Friday, November 13, 2009

If NRF is Right, Not Much Holiday Cheer

NRF is projecting 2009 holiday sales to be 1.0% lower than 2008, that is on top of 3.4% decline that NRF reports in 2008.

International Council of Shopping Centers ("ICSC") forecasts 2009 holiday sales to increase by 1.8% over 2008.

We will know in a couple of months who was right. In the meantime, I gathered some data from the census bureau to do a little of my own analysis.

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Here are the key takeaways:

  • Retail sales for 2009 show an upward trend, but have stayed in a narrow band so far. The October retail sales numbers are not yet out, but are expected to be good.
  • The inventory to sales ratio for the retail has been steadily declining through the year. It still has some room to go down though not very much.
  • The manufacturing inventories also decline consistently through the year so far.
  • While the manufacturing new orders have shown a positive trend, it too has stayed within a very narrow band.

So what does this all mean? If NRF forecast of lack-luster holiday sales hold, there is not much reason to assume manufacturing sector will improve either. While GDP did show signs of growth in the third quarter, it is certain that some part of this GDP growth came from the stimulus money injected into the economy, though its effect in manufacturing and retails sectors still remains to be seen. But, if ICSC is right, then the manufacturing orders will need to pick up to build up the manufacturing inventories to boost the retail inventories and support the expected increase in holiday sales.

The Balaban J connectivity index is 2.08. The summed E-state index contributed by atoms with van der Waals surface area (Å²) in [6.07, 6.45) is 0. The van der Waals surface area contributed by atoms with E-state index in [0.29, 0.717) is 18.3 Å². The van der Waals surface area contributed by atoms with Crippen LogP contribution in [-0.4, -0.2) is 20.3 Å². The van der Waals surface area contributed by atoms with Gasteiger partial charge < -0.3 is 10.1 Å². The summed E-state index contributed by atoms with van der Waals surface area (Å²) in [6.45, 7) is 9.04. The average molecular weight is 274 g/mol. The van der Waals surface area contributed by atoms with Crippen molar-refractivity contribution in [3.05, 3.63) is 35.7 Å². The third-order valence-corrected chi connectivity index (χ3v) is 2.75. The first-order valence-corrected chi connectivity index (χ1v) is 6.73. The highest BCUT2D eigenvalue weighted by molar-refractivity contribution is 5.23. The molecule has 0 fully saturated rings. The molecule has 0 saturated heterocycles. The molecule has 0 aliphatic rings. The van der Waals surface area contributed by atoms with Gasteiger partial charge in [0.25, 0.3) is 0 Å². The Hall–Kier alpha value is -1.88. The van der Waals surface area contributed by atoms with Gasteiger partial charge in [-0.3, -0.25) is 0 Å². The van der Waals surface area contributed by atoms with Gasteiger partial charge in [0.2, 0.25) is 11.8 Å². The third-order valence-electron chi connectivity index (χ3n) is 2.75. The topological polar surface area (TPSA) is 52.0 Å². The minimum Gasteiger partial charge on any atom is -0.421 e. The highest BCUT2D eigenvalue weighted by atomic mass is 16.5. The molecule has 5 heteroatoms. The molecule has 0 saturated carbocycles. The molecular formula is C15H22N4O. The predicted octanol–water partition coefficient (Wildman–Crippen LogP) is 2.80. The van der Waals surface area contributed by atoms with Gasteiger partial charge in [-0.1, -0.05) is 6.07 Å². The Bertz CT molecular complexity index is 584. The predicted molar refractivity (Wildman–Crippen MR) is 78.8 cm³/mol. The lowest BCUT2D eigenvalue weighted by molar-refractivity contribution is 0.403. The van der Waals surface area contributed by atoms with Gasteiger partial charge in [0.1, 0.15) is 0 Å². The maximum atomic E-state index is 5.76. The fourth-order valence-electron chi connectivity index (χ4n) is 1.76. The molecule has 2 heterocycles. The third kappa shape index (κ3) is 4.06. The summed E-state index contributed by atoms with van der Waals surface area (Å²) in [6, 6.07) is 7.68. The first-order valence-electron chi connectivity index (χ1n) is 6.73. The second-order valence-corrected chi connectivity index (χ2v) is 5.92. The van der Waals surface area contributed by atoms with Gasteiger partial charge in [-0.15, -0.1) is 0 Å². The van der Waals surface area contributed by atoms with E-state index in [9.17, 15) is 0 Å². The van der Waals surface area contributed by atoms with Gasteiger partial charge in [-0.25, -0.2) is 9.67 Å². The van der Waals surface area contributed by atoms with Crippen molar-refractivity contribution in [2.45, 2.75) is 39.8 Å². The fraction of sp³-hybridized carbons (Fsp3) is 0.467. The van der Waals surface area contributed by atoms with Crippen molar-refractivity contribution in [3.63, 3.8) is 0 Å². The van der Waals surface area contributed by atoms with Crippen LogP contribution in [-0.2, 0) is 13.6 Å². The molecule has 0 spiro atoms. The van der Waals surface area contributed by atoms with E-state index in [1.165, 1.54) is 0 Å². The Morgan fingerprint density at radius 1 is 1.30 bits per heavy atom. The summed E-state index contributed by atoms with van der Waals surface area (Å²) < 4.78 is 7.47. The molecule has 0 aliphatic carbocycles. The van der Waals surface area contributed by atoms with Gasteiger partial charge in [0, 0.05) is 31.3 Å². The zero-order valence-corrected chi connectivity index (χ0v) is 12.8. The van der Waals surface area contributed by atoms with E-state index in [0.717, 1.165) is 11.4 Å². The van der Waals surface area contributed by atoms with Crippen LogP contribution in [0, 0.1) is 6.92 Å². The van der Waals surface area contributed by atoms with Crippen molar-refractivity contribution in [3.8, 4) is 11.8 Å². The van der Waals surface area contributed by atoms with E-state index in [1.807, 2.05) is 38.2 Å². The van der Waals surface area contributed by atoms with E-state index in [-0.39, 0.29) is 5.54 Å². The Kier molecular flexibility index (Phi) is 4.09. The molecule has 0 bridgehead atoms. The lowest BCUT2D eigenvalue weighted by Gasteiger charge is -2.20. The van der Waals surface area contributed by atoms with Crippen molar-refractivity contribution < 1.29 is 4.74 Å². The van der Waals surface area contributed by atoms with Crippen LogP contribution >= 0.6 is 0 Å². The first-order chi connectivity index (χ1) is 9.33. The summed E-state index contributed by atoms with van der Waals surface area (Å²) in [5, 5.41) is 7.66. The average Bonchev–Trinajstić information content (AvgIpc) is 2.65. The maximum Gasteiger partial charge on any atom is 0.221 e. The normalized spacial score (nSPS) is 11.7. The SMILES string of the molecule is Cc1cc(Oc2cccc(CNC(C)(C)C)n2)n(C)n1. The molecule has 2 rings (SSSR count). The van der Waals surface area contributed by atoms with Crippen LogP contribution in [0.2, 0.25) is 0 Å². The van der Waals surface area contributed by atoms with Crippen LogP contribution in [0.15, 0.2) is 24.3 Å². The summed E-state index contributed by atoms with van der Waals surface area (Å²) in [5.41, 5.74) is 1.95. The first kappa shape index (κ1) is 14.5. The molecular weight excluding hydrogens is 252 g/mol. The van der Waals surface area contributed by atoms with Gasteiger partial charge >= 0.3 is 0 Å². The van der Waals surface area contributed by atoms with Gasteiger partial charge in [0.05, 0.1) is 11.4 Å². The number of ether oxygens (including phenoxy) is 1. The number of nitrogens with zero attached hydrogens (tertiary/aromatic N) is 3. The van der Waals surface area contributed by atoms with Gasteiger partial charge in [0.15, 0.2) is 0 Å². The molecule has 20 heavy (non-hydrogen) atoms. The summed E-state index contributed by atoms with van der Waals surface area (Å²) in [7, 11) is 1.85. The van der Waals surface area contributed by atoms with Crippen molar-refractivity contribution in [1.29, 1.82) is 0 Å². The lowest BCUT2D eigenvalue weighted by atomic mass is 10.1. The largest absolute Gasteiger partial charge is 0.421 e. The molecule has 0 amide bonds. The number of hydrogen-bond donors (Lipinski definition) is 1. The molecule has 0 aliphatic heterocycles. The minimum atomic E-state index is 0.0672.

I believe there is a good chance that the retail holiday sales this year will improve over last year rather than decline. Just like the manufacturing and retail inventories. most individuals have also consumed through their personal household "inventories" and that means that generally the spending must at least be sustained simply to support routine daily activities. Also the overall retail sales levels for 2009 are substantially lower when compared to 2007 and 2008, which would again support the "sustenance" theory. This view is also supported by the personal consumption expenditures numbers from Bureau of Economic Affairs that show a positive trend from January through September.

We will all find out the answers rather quickly. The holidays are not that far off. In the meantime, enjoy the predictions!

© Vivek Sehgal, 2009, All Rights Reserved.

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